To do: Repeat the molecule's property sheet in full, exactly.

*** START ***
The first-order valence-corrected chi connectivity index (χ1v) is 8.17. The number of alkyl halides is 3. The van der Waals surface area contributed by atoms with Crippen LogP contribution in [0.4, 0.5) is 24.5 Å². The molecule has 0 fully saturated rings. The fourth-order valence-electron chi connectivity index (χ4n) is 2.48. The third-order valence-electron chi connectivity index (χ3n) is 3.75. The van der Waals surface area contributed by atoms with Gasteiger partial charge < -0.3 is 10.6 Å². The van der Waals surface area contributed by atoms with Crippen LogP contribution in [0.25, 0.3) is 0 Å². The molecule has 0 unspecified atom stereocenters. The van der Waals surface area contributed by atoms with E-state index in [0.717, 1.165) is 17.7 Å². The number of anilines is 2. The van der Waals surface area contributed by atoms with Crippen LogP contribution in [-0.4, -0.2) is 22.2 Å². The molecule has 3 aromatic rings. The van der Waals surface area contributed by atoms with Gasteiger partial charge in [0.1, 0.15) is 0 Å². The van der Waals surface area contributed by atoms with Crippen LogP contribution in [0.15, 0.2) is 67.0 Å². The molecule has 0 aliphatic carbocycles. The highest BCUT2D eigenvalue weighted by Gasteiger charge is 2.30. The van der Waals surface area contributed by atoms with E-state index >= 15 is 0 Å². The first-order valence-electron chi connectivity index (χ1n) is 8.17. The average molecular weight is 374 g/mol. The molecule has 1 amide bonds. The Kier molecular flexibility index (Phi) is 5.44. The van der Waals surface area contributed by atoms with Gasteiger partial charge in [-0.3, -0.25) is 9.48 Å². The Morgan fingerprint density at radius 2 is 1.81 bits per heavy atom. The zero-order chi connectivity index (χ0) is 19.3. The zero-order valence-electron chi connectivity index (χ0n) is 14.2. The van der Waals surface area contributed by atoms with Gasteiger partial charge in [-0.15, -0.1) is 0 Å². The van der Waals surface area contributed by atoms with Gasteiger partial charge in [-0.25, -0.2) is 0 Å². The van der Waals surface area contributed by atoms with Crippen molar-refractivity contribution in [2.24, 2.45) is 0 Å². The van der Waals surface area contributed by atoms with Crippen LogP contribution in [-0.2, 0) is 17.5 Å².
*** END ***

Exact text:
The first-order valence-corrected chi connectivity index (χ1v) is 8.17. The number of alkyl halides is 3. The van der Waals surface area contributed by atoms with Crippen LogP contribution in [0.4, 0.5) is 24.5 Å². The molecule has 0 fully saturated rings. The fourth-order valence-electron chi connectivity index (χ4n) is 2.48. The third-order valence-electron chi connectivity index (χ3n) is 3.75. The van der Waals surface area contributed by atoms with Gasteiger partial charge < -0.3 is 10.6 Å². The van der Waals surface area contributed by atoms with Crippen LogP contribution in [0.25, 0.3) is 0 Å². The molecule has 0 unspecified atom stereocenters. The van der Waals surface area contributed by atoms with E-state index in [0.717, 1.165) is 17.7 Å². The number of anilines is 2. The van der Waals surface area contributed by atoms with Crippen LogP contribution in [-0.4, -0.2) is 22.2 Å². The molecule has 3 aromatic rings. The van der Waals surface area contributed by atoms with Gasteiger partial charge in [0.1, 0.15) is 0 Å². The van der Waals surface area contributed by atoms with Crippen LogP contribution in [0.15, 0.2) is 67.0 Å². The molecule has 0 aliphatic carbocycles. The highest BCUT2D eigenvalue weighted by Gasteiger charge is 2.30. The van der Waals surface area contributed by atoms with E-state index >= 15 is 0 Å². The first-order valence-electron chi connectivity index (χ1n) is 8.17. The average molecular weight is 374 g/mol. The molecule has 1 amide bonds. The Kier molecular flexibility index (Phi) is 5.44. The van der Waals surface area contributed by atoms with Gasteiger partial charge in [-0.3, -0.25) is 9.48 Å². The Morgan fingerprint density at radius 2 is 1.81 bits per heavy atom. The zero-order chi connectivity index (χ0) is 19.3. The zero-order valence-electron chi connectivity index (χ0n) is 14.2. The van der Waals surface area contributed by atoms with Gasteiger partial charge in [-0.15, -0.1) is 0 Å². The van der Waals surface area contributed by atoms with Gasteiger partial charge in [-0.25, -0.2) is 0 Å². The van der Waals surface area contributed by atoms with Crippen molar-refractivity contribution in [2.24, 2.45) is 0 Å². The van der Waals surface area contributed by atoms with Crippen LogP contribution in [-0.2, 0) is 17.5 Å².